COP26: How Should the BRICS Respond to the Burden of Environmental Action?

(Photo: Just Food)

By Sara Seth – Contributor

Historically innocent yet now core drivers of climate change, how much of the burden of environment action should be shouldered by the BRICS countries?

With Glasgow’s COP26 now in full swing, all eyes are on the swathes of world leaders, negotiators, government representatives, businesses and citizens to do something that will keep us on track to achieve the targets of the 2015 Paris Climate Accord. The proclamation of the Intergovernmental Panel on Climate Change (IPCC) this summer that immediate action needs to be taken if global temperatures are to be prevented from rising by 1.5 degrees Celsius by around 2030 was another dash to hopes of achieving those all-important targets. But given that the Global North’s path to success was paved with environmental degradation to the detriment of every other nation, should the ladder be kicked away from developing countries who rely on raw material extraction and other harmful practices for their development?

China owes its rapid growth to widespread industrialisation, but as a consequence is now sitting comfortably in the number one spot for CO2 emissions. Fellow BRICS members India and Russia also sit amongst the top five, and Brazil climbs right up the list too when all greenhouse gases are considered, as a result of their massive deforestation practices.  But it hasn’t always been this way – in fact, analysis from Jason Hickel (2020) shows that the Global South is only responsible for a mere 8% of climate breakdown when historical emissions are considered.

As a result of historic climate degradation practices, countries of the Global North were able to transition into predominantly service-based economies, causing a drop in their CO2 emissions. However, consumption of un-environmentally friendly products remains high in the developed world, meaning that a large portion of the carbon output of BRICS countries is generated in the production of goods which are ultimately consumed in the Global North. So, even if their historical responsibility is accepted, the fact that the Global North is the main driver of a global system reliant upon climate degradation which they uphold through their consumption patterns keeps them firmly in the hotseat for blame. The BRICS countries are not afforded this luxury of blame aversion because their comparative advantage lies in manufacturing (due to their large, often unskilled workforces), and they do not possess the money nor the resources to outsource manufacturing to other countries.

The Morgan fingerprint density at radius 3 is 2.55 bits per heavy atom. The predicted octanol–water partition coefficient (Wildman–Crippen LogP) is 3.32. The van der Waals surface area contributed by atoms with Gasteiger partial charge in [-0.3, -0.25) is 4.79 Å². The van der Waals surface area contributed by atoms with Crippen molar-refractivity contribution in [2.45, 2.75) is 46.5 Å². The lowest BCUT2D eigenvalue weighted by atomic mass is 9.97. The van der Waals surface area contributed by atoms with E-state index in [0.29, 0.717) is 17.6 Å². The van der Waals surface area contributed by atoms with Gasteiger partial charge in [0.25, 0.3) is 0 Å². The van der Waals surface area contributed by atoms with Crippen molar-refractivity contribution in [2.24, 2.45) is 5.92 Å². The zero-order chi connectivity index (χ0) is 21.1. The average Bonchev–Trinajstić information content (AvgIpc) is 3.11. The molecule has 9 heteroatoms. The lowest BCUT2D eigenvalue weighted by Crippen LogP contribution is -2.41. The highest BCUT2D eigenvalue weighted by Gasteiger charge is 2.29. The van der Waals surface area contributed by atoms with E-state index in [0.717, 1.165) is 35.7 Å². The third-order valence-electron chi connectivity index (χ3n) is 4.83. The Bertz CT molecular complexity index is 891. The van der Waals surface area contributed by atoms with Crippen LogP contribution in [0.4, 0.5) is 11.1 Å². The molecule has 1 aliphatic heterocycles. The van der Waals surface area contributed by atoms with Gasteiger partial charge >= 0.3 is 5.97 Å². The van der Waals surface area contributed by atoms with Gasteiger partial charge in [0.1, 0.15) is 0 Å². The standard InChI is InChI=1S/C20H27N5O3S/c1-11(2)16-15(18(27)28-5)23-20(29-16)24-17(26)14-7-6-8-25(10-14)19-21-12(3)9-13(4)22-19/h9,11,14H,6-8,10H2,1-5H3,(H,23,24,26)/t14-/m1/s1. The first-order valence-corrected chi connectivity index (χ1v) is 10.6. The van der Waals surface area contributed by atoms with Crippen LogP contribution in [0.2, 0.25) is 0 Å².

Ahead of the COP26, countries of the Global North have taken a fair amount of responsibility for their past actions and have made promises to phase out environmentally harmful practices themselves and help developing countries to do the same. The issue, however, lies in the fact that the BRICS are not historically responsible but are currently large emitters. For any action on climate change to have an effect, the BRICS must be willing to significantly cut their emissions too.

On the flipside of the BRICS’ unfortunate position is the unique opportunity for them to get ahead of the game in green growth, trailblazing as world leaders in climate positive growth. The New Development Bank (NDB), established by the BRICS countries as an alternative to the World Bank, was founded with the principle of using green bonds and giving loans to green projects. The emphasis on development in a manner which is good for the climate is much more emphasised by the NDB than the existing hegemonic institution of the World Bank, which has only committed to align its financing flows with the objectives of the Paris Agreement by July 2023.

The BRICS occupy an unusual position as both developing countries and big emitters, and whilst this puts them in the spotlight for reform since climate action would have far less effect without the cooperation of countries such as China and Brazil, it also means that they can get a head start on the Global North as drivers for change. Whilst any climate action agreed to at the COP26 must include the BRICS to be able to have any tangible effect, their growth shouldn’t be hindered as a result. Perhaps then, reframing growth in green terms may provide the BRICS with a way to sustain their current trajectory, or perhaps even get a head start on developed countries, whilst having real tangible effects on climate change.

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